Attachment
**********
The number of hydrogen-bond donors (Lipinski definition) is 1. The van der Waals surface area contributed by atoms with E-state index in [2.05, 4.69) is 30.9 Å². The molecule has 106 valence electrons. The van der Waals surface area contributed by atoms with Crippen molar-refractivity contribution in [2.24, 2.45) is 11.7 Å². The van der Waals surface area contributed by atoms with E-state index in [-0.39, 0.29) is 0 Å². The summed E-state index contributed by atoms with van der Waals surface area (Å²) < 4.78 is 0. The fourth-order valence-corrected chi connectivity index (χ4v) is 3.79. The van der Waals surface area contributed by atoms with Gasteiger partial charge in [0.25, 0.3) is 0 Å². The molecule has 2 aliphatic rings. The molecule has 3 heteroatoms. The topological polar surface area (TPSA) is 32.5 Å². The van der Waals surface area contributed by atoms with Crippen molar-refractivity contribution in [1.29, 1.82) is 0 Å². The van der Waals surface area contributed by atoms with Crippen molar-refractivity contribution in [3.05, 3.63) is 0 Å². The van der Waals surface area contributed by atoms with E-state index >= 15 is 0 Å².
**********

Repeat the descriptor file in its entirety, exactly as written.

The number of hydrogen-bond donors (Lipinski definition) is 1. The van der Waals surface area contributed by atoms with E-state index in [2.05, 4.69) is 30.9 Å². The molecule has 106 valence electrons. The van der Waals surface area contributed by atoms with Crippen molar-refractivity contribution in [2.24, 2.45) is 11.7 Å². The van der Waals surface area contributed by atoms with E-state index in [-0.39, 0.29) is 0 Å². The summed E-state index contributed by atoms with van der Waals surface area (Å²) < 4.78 is 0. The fourth-order valence-corrected chi connectivity index (χ4v) is 3.79. The van der Waals surface area contributed by atoms with Gasteiger partial charge in [0.25, 0.3) is 0 Å². The molecule has 2 aliphatic rings. The molecule has 3 heteroatoms. The topological polar surface area (TPSA) is 32.5 Å². The van der Waals surface area contributed by atoms with Crippen molar-refractivity contribution in [1.29, 1.82) is 0 Å². The van der Waals surface area contributed by atoms with Crippen molar-refractivity contribution in [3.05, 3.63) is 0 Å². The van der Waals surface area contributed by atoms with E-state index >= 15 is 0 Å².